We did not find ourselves inclined towards gratitude when depressed. Rather negative things or hardships seemed like mountains in our lives. But now with emotional sobriety, however challenging at times, I see the gift of family and friends, and today I am thankful.
Today – “I will accept hardship as a pathway to peace… Not as I would have it, Trusting that You [God] will make things right, If I surrender to Your will” (from the Serenity Prayer). For many of us this may be a rare perspective. We tend to think of hardships as troubling or grounding or even a way of directing one’s mind towards the need for God. But to think of it as a pathway to peace is a profound perspective. Today, with God’s help, I will surrender, and accept hardship as a pathway to peace.
Today I will check in with my fellowship and my sponsor. I realize that accountability is key to my recovery and my sobriety (emotional or otherwise). And my twelve step fellowship, my sponsor, and my trusted friends are all important avenues to my accountability. Still I am the driver. I must take the responsibility and the initiative and today – I will to be accountable.
Today, I will help… Today, I will help someone sick… Today, I will help someone spiritually sick… Today I will help someone spiritually sick who has wronged me! For many of us a vision for this is one of the most difficult challenges in our program. Yet, as the Big Book of AA explains, it is key to our spiritual recovery.
“This was our course: We realized that the people who wronged us were perhaps spiritually sick. Though we did not like their symptoms and the way these disturbed us, they, like ourselves, were sick too. We asked God to help us show them the same tolerance, pity, and patience that we would cheerfully grant a sick friend. When a person offended we said to ourselves, ‘This is a sick man. How can I be helpful to him? God save me from being angry. Thy will be done.'” (pages 66-67 of the Big Book of Alcoholics Anonymous).
I want to be free from anger and experience life! So today – I will be ready to help someone spiritually sick who has wronged me!
One of the more elusive of the twelve step promises is that “We will not regret the past nor wish to shut the door on it”. To those of us who have caused pain to the ones we love, as a result of our addictive behavior, it can be hard to reconcile how we might come to “not regret the past”. However, each day that I am able to share “what it was like, what happened, and what things are like now” with another in need, the truth of that promise becomes clearer to me. Do I still have regrets? I would be less than honest to say no. But I have faith in the program and the promises, so today I will embrace my past to help another, and trust that one day – “I will not regret… in God’s timing”.
“Let Go and Let God”, commonly heard in 12 step meetings because it is so commonly our challenge. All too often we discover how we are powerless over our emotions when we insist on holding on to to our “righteous indignation”. Such emotion is the dubious luxury of others. But as for me, today, I choose to “Let Go and Let God”.
We hear in 12 step fellowships that “Recovery is a three legged stool: principles, fellowship, and Higher Power. If one of the legs is broken, the stool falls.” How true this is for many of us. Fellowship is certainly an important element of our recovery program. And those of us who have discovered that we were powerless over out emotions without help from a Higher Power are especially tempted to isolate at times. Today, I choose to be part of a fellowship – and to fellowship. I will reach out to others in my fellowship and allow others to reach out to me and in that reach – we will discover a strength from our Higher Power working in us together.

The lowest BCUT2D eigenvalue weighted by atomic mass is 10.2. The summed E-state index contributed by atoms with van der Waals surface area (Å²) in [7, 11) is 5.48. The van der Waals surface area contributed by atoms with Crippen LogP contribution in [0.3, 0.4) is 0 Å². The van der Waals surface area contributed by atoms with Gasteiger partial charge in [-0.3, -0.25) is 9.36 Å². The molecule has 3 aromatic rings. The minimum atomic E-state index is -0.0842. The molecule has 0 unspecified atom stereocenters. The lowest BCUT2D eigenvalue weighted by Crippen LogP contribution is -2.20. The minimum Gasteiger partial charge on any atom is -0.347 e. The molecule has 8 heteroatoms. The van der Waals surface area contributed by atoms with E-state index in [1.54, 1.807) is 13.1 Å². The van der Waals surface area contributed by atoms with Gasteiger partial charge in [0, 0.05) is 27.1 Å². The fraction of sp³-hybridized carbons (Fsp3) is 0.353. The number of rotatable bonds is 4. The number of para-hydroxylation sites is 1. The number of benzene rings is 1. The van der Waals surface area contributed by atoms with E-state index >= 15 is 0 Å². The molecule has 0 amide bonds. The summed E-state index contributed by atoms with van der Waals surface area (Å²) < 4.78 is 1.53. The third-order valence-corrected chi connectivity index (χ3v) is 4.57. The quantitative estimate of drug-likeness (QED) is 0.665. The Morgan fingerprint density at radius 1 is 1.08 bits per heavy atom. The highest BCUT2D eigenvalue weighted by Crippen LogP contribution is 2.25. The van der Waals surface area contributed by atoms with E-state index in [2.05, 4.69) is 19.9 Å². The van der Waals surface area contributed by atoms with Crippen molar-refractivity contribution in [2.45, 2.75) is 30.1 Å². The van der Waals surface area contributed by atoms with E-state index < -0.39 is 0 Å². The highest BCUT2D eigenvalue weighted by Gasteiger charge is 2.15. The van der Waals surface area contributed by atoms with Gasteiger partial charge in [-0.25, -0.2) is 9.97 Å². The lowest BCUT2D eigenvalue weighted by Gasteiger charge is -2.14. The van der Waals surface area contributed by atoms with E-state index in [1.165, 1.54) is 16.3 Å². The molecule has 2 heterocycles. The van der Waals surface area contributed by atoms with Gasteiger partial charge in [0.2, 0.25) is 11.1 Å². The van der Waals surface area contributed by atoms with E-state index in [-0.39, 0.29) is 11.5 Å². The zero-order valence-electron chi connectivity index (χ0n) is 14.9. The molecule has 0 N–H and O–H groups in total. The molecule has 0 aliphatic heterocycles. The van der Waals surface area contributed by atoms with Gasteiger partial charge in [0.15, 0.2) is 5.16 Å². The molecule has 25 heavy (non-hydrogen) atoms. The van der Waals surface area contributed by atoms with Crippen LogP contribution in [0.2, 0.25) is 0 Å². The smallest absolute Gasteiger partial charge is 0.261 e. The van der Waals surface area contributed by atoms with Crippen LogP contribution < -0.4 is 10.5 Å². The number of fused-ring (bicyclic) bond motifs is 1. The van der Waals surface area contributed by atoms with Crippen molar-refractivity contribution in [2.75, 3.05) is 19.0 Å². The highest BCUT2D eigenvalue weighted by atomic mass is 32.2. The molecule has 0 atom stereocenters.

Being of Service is an important part of our fellowship. It not only helps others – but it helps ourselves. And It’s never to soon to start. One way I can serve is to share with those in need – my experience in recovery, my strength from my higher power, and my hope in a future, free from depression and other addictions – one day at a time – as I continue to work this program.
My highest priority today is emotional sobriety. My pathway there is to commit to respond rationally to interactions and situations rather than react emotionally. I will use the tools that I have acquired in my program to help me: pause, three deep breaths, focus on body sensations, and prayer. I have learned that this is a program that works – if I work it!
Deciding and working the twelve steps of recovery can appear daunting at times, like climbing a steep mountain. But remembering the twelve promises can remind us, like a rainbow, that it is all worthwhile. And we can do it – one step at a time. Today, I will remember the promises of recovery!
We are going to know a new freedom and a new happiness. We will not regret the past nor wish to shut the door on it. We will comprehend the word serenity and we will know peace. No matter how far down the scale we have gone, we will see how our experience can benefit others. That feeling of uselessness and self-pity will disappear. We will lose interest in selfish things and gain interest in our fellows. Self- seeking will slip away. Our whole attitude and outlook on life will change. Fear of people and economic insecurity will leave us. We will intuitively know how to handle situations which used to baffle us. We will suddenly realize that God is doing for us what we could not do for ourselves.